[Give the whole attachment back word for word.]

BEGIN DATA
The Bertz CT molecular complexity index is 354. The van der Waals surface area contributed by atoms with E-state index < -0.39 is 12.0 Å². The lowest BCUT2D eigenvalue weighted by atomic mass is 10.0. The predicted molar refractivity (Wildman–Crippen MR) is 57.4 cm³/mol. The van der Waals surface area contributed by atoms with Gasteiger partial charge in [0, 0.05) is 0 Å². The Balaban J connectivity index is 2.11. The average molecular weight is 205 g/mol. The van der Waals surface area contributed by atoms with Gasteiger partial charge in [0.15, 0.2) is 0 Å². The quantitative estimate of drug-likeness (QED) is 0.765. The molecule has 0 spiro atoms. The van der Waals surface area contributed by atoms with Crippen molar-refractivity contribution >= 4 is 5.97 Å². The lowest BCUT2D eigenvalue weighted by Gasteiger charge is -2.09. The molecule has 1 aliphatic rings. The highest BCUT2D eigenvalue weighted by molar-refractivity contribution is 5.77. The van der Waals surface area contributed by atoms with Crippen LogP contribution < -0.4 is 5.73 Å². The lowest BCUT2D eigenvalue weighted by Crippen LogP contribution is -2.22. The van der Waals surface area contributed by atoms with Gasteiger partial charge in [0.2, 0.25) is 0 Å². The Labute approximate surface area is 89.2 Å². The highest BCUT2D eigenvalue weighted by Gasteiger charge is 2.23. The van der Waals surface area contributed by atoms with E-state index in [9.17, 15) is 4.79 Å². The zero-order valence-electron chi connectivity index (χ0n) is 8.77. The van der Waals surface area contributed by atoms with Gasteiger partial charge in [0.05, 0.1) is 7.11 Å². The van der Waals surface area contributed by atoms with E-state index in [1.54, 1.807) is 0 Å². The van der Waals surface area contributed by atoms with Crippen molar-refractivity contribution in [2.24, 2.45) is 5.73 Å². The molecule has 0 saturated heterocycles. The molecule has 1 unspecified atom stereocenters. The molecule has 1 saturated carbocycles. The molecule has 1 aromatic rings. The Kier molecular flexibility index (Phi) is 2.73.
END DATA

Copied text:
The Bertz CT molecular complexity index is 354. The van der Waals surface area contributed by atoms with E-state index < -0.39 is 12.0 Å². The lowest BCUT2D eigenvalue weighted by atomic mass is 10.0. The predicted molar refractivity (Wildman–Crippen MR) is 57.4 cm³/mol. The van der Waals surface area contributed by atoms with Gasteiger partial charge in [0, 0.05) is 0 Å². The Balaban J connectivity index is 2.11. The average molecular weight is 205 g/mol. The van der Waals surface area contributed by atoms with Gasteiger partial charge in [0.15, 0.2) is 0 Å². The quantitative estimate of drug-likeness (QED) is 0.765. The molecule has 0 spiro atoms. The van der Waals surface area contributed by atoms with Crippen molar-refractivity contribution >= 4 is 5.97 Å². The lowest BCUT2D eigenvalue weighted by Gasteiger charge is -2.09. The molecule has 1 aliphatic rings. The highest BCUT2D eigenvalue weighted by molar-refractivity contribution is 5.77. The van der Waals surface area contributed by atoms with Crippen LogP contribution < -0.4 is 5.73 Å². The lowest BCUT2D eigenvalue weighted by Crippen LogP contribution is -2.22. The van der Waals surface area contributed by atoms with Gasteiger partial charge in [0.2, 0.25) is 0 Å². The Labute approximate surface area is 89.2 Å². The highest BCUT2D eigenvalue weighted by Gasteiger charge is 2.23. The van der Waals surface area contributed by atoms with E-state index in [9.17, 15) is 4.79 Å². The zero-order valence-electron chi connectivity index (χ0n) is 8.77. The van der Waals surface area contributed by atoms with Gasteiger partial charge in [0.05, 0.1) is 7.11 Å². The van der Waals surface area contributed by atoms with E-state index in [1.54, 1.807) is 0 Å². The van der Waals surface area contributed by atoms with Crippen molar-refractivity contribution in [2.24, 2.45) is 5.73 Å². The molecule has 0 saturated heterocycles. The molecule has 1 unspecified atom stereocenters. The molecule has 1 saturated carbocycles. The molecule has 1 aromatic rings. The Kier molecular flexibility index (Phi) is 2.73.